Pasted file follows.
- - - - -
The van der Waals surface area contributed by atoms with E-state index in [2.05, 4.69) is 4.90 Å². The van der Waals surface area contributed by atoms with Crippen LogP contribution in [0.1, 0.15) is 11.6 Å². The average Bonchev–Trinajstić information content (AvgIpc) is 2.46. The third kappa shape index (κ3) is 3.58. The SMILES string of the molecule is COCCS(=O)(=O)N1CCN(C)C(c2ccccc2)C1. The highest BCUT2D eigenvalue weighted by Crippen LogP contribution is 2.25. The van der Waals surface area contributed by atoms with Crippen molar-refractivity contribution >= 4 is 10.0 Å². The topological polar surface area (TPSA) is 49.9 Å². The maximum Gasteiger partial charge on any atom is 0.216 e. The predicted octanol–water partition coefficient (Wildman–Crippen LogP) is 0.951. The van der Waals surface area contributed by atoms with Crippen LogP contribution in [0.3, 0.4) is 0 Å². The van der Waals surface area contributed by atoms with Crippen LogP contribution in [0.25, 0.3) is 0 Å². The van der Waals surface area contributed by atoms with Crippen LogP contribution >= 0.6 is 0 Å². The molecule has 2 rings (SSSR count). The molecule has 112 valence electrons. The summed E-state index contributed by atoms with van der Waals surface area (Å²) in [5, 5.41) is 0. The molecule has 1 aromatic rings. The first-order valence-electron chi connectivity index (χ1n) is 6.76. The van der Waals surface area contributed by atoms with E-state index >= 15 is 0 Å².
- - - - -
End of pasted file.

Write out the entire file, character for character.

The van der Waals surface area contributed by atoms with E-state index in [2.05, 4.69) is 4.90 Å². The van der Waals surface area contributed by atoms with Crippen LogP contribution in [0.1, 0.15) is 11.6 Å². The average Bonchev–Trinajstić information content (AvgIpc) is 2.46. The third kappa shape index (κ3) is 3.58. The SMILES string of the molecule is COCCS(=O)(=O)N1CCN(C)C(c2ccccc2)C1. The highest BCUT2D eigenvalue weighted by Crippen LogP contribution is 2.25. The van der Waals surface area contributed by atoms with Crippen molar-refractivity contribution >= 4 is 10.0 Å². The topological polar surface area (TPSA) is 49.9 Å². The maximum Gasteiger partial charge on any atom is 0.216 e. The predicted octanol–water partition coefficient (Wildman–Crippen LogP) is 0.951. The van der Waals surface area contributed by atoms with Crippen LogP contribution in [0.3, 0.4) is 0 Å². The van der Waals surface area contributed by atoms with Crippen LogP contribution in [0.25, 0.3) is 0 Å². The van der Waals surface area contributed by atoms with Crippen LogP contribution >= 0.6 is 0 Å². The molecule has 2 rings (SSSR count). The molecule has 112 valence electrons. The summed E-state index contributed by atoms with van der Waals surface area (Å²) in [5, 5.41) is 0. The molecule has 1 aromatic rings. The first-order valence-electron chi connectivity index (χ1n) is 6.76. The van der Waals surface area contributed by atoms with E-state index >= 15 is 0 Å².